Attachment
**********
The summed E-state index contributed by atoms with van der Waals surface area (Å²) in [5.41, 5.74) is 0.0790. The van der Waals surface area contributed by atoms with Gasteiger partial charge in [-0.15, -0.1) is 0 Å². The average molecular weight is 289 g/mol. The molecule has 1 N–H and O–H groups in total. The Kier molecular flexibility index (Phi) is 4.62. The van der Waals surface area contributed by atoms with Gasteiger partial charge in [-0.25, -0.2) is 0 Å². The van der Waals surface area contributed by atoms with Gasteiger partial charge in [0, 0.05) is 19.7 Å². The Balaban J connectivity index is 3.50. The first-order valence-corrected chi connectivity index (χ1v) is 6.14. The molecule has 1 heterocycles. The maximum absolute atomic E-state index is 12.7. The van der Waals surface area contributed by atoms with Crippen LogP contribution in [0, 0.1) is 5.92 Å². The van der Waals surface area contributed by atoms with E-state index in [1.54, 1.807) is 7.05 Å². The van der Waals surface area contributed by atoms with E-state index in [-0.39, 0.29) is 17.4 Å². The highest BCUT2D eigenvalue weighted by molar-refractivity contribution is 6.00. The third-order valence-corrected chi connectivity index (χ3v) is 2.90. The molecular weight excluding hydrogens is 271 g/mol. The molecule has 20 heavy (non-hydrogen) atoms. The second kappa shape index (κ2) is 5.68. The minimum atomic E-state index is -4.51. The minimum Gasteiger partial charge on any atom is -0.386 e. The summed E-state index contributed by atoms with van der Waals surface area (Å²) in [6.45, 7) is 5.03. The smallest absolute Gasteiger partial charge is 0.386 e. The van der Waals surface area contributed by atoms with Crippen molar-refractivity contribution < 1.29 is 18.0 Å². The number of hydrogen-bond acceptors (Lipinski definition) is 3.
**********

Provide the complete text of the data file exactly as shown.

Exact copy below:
The summed E-state index contributed by atoms with van der Waals surface area (Å²) in [5.41, 5.74) is 0.0790. The van der Waals surface area contributed by atoms with Gasteiger partial charge in [-0.15, -0.1) is 0 Å². The average molecular weight is 289 g/mol. The molecule has 1 N–H and O–H groups in total. The Kier molecular flexibility index (Phi) is 4.62. The van der Waals surface area contributed by atoms with Gasteiger partial charge in [-0.25, -0.2) is 0 Å². The van der Waals surface area contributed by atoms with Gasteiger partial charge in [0, 0.05) is 19.7 Å². The Balaban J connectivity index is 3.50. The first-order valence-corrected chi connectivity index (χ1v) is 6.14. The molecule has 1 heterocycles. The maximum absolute atomic E-state index is 12.7. The van der Waals surface area contributed by atoms with Crippen LogP contribution in [0, 0.1) is 5.92 Å². The van der Waals surface area contributed by atoms with E-state index in [1.54, 1.807) is 7.05 Å². The van der Waals surface area contributed by atoms with E-state index in [-0.39, 0.29) is 17.4 Å². The highest BCUT2D eigenvalue weighted by molar-refractivity contribution is 6.00. The third-order valence-corrected chi connectivity index (χ3v) is 2.90. The molecular weight excluding hydrogens is 271 g/mol. The molecule has 20 heavy (non-hydrogen) atoms. The second kappa shape index (κ2) is 5.68. The minimum atomic E-state index is -4.51. The minimum Gasteiger partial charge on any atom is -0.386 e. The summed E-state index contributed by atoms with van der Waals surface area (Å²) in [6.45, 7) is 5.03. The smallest absolute Gasteiger partial charge is 0.386 e. The van der Waals surface area contributed by atoms with Crippen molar-refractivity contribution < 1.29 is 18.0 Å². The number of hydrogen-bond acceptors (Lipinski definition) is 3.